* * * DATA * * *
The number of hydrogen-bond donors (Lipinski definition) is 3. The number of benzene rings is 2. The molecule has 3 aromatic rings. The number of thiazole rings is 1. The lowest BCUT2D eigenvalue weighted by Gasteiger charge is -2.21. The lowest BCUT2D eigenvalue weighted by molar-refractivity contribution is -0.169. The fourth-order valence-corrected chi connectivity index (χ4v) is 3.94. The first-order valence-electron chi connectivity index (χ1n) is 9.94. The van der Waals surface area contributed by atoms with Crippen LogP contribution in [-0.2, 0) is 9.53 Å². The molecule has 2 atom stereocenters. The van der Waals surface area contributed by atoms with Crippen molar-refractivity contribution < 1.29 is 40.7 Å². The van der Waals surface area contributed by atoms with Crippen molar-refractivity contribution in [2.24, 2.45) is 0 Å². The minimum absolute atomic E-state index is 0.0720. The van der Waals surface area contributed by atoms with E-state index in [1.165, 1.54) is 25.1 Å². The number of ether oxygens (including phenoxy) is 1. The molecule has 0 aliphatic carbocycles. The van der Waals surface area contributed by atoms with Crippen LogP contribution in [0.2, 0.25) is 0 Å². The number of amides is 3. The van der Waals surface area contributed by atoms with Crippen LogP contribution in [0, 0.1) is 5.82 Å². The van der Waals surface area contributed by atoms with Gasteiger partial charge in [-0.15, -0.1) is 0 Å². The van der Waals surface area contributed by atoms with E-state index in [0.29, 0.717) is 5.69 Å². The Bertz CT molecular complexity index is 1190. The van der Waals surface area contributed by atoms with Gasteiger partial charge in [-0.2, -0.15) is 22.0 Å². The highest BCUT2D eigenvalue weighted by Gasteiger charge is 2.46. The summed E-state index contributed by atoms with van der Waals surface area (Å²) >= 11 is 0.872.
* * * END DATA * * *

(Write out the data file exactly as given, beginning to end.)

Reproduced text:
The number of hydrogen-bond donors (Lipinski definition) is 3. The number of benzene rings is 2. The molecule has 3 aromatic rings. The number of thiazole rings is 1. The lowest BCUT2D eigenvalue weighted by Gasteiger charge is -2.21. The lowest BCUT2D eigenvalue weighted by molar-refractivity contribution is -0.169. The fourth-order valence-corrected chi connectivity index (χ4v) is 3.94. The first-order valence-electron chi connectivity index (χ1n) is 9.94. The van der Waals surface area contributed by atoms with Crippen LogP contribution in [-0.2, 0) is 9.53 Å². The molecule has 2 atom stereocenters. The van der Waals surface area contributed by atoms with Crippen molar-refractivity contribution < 1.29 is 40.7 Å². The van der Waals surface area contributed by atoms with Crippen molar-refractivity contribution in [2.24, 2.45) is 0 Å². The minimum absolute atomic E-state index is 0.0720. The van der Waals surface area contributed by atoms with E-state index in [1.165, 1.54) is 25.1 Å². The number of ether oxygens (including phenoxy) is 1. The molecule has 0 aliphatic carbocycles. The van der Waals surface area contributed by atoms with Crippen LogP contribution in [0.2, 0.25) is 0 Å². The number of amides is 3. The van der Waals surface area contributed by atoms with Crippen LogP contribution in [0, 0.1) is 5.82 Å². The van der Waals surface area contributed by atoms with Gasteiger partial charge in [-0.15, -0.1) is 0 Å². The van der Waals surface area contributed by atoms with E-state index in [0.29, 0.717) is 5.69 Å². The Bertz CT molecular complexity index is 1190. The van der Waals surface area contributed by atoms with Gasteiger partial charge in [-0.2, -0.15) is 22.0 Å². The highest BCUT2D eigenvalue weighted by Gasteiger charge is 2.46. The summed E-state index contributed by atoms with van der Waals surface area (Å²) >= 11 is 0.872.